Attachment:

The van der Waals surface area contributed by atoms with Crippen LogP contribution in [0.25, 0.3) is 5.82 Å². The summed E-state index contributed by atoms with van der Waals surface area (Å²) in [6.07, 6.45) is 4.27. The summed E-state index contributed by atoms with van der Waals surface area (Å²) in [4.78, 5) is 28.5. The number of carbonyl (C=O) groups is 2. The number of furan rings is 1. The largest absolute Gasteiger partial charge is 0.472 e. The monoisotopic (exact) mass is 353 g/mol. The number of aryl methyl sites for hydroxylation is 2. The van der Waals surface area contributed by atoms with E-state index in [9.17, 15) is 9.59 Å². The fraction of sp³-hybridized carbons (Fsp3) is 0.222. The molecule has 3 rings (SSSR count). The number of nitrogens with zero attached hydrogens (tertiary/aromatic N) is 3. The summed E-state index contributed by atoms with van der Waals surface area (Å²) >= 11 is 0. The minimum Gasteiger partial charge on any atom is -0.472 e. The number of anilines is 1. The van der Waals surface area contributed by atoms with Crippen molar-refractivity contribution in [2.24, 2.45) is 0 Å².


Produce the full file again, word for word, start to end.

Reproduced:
The van der Waals surface area contributed by atoms with Crippen LogP contribution in [0.25, 0.3) is 5.82 Å². The summed E-state index contributed by atoms with van der Waals surface area (Å²) in [6.07, 6.45) is 4.27. The summed E-state index contributed by atoms with van der Waals surface area (Å²) in [4.78, 5) is 28.5. The number of carbonyl (C=O) groups is 2. The number of furan rings is 1. The largest absolute Gasteiger partial charge is 0.472 e. The monoisotopic (exact) mass is 353 g/mol. The number of aryl methyl sites for hydroxylation is 2. The van der Waals surface area contributed by atoms with E-state index in [9.17, 15) is 9.59 Å². The fraction of sp³-hybridized carbons (Fsp3) is 0.222. The molecule has 3 rings (SSSR count). The number of nitrogens with zero attached hydrogens (tertiary/aromatic N) is 3. The summed E-state index contributed by atoms with van der Waals surface area (Å²) >= 11 is 0. The minimum Gasteiger partial charge on any atom is -0.472 e. The number of anilines is 1. The van der Waals surface area contributed by atoms with Crippen molar-refractivity contribution in [2.24, 2.45) is 0 Å².